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10.5: Plan Everything

  • Page ID
    206167
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    Man uses a visual presentation during his speech.Even the greatest speakers make mistakes, but the hallmark of a great speaker rests in how well he or she adapts when such mistakes occur. For example, if the battery to a presentation remote fails mid-speech, a great speaker has already thought of the “what ifs” and adapts accordingly, walking calmly over to the computer keyboard and using the space bar to advance the slides instead, without skipping a beat. Or, in the worst-case scenario, perhaps a projector light bulb burns out and a speaker has only brought a PowerPoint presentation. A great speaker will have a backup plan in place, having brought printed copies of the slides to hand out in such a situation. While handouts might not seem ideal and break the rule of handing things out during the speech, they offer a better alternative than having no visuals at all. Additionally, as the audience sees this level of preparation and foresight, it automatically increases the perceived level of credibility.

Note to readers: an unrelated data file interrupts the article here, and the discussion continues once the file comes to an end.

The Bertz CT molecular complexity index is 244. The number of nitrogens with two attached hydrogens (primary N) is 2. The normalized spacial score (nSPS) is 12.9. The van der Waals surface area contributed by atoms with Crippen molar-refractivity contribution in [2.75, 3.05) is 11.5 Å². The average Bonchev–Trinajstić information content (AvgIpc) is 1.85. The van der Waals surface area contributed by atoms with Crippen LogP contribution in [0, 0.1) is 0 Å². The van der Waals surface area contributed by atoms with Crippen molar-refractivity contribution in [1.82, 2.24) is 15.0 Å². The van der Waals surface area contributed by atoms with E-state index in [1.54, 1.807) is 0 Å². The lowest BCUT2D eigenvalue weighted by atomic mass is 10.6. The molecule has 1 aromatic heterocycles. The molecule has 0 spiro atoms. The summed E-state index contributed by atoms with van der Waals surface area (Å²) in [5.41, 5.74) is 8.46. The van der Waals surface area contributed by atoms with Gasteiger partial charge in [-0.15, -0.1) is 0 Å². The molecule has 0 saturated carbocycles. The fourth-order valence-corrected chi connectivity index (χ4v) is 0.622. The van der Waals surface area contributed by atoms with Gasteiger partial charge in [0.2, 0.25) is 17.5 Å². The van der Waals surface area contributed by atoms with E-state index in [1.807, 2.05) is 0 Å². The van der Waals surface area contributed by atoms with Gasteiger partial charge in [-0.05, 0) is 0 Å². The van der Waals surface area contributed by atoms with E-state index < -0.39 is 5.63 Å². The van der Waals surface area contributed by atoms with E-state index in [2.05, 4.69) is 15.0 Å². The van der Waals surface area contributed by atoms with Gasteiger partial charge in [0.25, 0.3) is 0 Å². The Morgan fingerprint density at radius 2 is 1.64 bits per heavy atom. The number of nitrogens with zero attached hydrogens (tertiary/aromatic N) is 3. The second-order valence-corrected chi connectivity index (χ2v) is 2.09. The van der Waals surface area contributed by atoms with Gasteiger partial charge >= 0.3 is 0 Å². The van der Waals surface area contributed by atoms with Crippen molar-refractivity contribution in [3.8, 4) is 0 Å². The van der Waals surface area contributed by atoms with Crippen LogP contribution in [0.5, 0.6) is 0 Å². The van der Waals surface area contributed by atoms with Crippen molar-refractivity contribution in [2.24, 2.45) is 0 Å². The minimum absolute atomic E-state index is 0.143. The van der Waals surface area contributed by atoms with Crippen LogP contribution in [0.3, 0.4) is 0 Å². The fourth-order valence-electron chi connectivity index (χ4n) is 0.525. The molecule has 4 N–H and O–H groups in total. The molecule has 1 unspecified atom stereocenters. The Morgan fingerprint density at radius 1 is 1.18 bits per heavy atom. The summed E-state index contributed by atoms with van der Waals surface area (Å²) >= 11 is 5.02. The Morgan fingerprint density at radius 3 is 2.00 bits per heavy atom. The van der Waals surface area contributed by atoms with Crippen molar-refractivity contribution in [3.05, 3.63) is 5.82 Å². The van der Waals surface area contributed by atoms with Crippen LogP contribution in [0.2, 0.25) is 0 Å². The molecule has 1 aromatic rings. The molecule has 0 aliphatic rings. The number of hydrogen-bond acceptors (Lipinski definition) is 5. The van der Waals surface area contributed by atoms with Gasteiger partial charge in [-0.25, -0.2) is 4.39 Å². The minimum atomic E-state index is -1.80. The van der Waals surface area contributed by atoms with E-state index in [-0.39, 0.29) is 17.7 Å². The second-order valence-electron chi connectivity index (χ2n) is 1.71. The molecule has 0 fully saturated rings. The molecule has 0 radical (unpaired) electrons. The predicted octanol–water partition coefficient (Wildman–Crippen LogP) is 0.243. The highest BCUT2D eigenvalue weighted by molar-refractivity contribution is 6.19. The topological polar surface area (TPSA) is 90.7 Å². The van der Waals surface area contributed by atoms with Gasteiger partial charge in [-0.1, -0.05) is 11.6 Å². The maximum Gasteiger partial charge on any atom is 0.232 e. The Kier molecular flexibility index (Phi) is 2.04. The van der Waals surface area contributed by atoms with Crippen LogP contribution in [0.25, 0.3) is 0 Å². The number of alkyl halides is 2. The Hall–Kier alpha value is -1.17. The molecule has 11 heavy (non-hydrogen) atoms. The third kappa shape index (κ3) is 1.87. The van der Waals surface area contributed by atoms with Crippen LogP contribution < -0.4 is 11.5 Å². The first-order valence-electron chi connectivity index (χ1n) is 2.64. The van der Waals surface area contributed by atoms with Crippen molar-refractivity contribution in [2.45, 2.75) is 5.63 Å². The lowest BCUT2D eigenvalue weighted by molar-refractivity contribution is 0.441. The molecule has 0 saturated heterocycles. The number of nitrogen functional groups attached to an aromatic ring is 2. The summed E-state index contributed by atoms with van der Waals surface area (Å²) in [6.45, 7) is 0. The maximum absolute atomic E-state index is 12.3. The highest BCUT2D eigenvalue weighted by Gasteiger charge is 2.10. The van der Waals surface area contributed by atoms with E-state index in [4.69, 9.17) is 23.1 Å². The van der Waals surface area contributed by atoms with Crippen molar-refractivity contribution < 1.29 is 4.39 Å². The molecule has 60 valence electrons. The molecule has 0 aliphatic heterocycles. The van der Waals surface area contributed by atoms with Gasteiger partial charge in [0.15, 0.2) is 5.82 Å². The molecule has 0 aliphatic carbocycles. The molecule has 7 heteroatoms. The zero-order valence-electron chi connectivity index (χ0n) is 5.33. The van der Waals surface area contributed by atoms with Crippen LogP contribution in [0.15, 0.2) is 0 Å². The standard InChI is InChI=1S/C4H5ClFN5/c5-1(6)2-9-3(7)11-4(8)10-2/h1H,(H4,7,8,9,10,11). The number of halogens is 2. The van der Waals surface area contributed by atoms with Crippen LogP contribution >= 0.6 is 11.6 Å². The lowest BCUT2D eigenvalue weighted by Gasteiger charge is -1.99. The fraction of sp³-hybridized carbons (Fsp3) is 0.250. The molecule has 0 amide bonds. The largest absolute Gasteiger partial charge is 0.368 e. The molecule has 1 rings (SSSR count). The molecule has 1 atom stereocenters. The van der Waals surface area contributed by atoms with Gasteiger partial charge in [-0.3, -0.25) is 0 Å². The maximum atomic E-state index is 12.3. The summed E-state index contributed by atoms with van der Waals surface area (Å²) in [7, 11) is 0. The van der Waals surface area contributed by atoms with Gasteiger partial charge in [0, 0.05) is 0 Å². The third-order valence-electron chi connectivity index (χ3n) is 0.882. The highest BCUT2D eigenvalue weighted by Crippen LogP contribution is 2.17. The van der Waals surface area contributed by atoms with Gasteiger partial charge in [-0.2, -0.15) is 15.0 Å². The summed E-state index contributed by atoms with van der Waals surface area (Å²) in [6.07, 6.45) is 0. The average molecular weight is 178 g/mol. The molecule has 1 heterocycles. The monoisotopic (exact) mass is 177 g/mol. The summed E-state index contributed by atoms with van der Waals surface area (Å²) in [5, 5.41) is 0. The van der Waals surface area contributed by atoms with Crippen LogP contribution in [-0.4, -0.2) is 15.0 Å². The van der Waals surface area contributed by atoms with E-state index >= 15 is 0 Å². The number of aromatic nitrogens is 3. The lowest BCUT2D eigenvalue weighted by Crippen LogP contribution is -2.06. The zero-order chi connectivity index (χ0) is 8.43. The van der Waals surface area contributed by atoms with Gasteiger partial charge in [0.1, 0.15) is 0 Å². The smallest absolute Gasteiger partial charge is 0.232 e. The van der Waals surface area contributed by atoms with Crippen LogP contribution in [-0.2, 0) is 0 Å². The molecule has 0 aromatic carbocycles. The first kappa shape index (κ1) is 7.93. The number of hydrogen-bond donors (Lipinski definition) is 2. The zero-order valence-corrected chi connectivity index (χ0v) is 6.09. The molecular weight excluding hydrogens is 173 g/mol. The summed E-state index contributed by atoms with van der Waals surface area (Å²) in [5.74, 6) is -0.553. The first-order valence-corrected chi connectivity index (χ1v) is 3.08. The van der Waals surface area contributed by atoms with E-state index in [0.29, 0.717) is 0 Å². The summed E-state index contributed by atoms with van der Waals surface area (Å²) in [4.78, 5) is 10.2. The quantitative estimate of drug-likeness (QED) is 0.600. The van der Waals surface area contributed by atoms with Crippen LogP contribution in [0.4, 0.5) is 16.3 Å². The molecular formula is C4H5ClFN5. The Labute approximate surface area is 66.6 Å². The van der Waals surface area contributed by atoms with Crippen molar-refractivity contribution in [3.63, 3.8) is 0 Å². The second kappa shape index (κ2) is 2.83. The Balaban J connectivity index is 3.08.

Test all technology before the presentation. Often, what works on a personal computer at home may not work on the computer available at the presentation venue. Differences in operating systems such as Mac vs. Windows, versions of presentation software, or even different browsers (Firefox vs. Chrome vs. Safari) can cause drastic differences in the way a presentation appears (or even whether or not it will function). Not only should speakers test everything before speaking, but they should also preset the system volume, ensure all links to outside media work, and have a backup plan ready in case of a system failure.


    This page titled 10.5: Plan Everything is shared under a CC BY license and was authored, remixed, and/or curated by Josh Misner and Geoff Carr via source content that was edited to the style and standards of the LibreTexts platform; a detailed edit history is available upon request.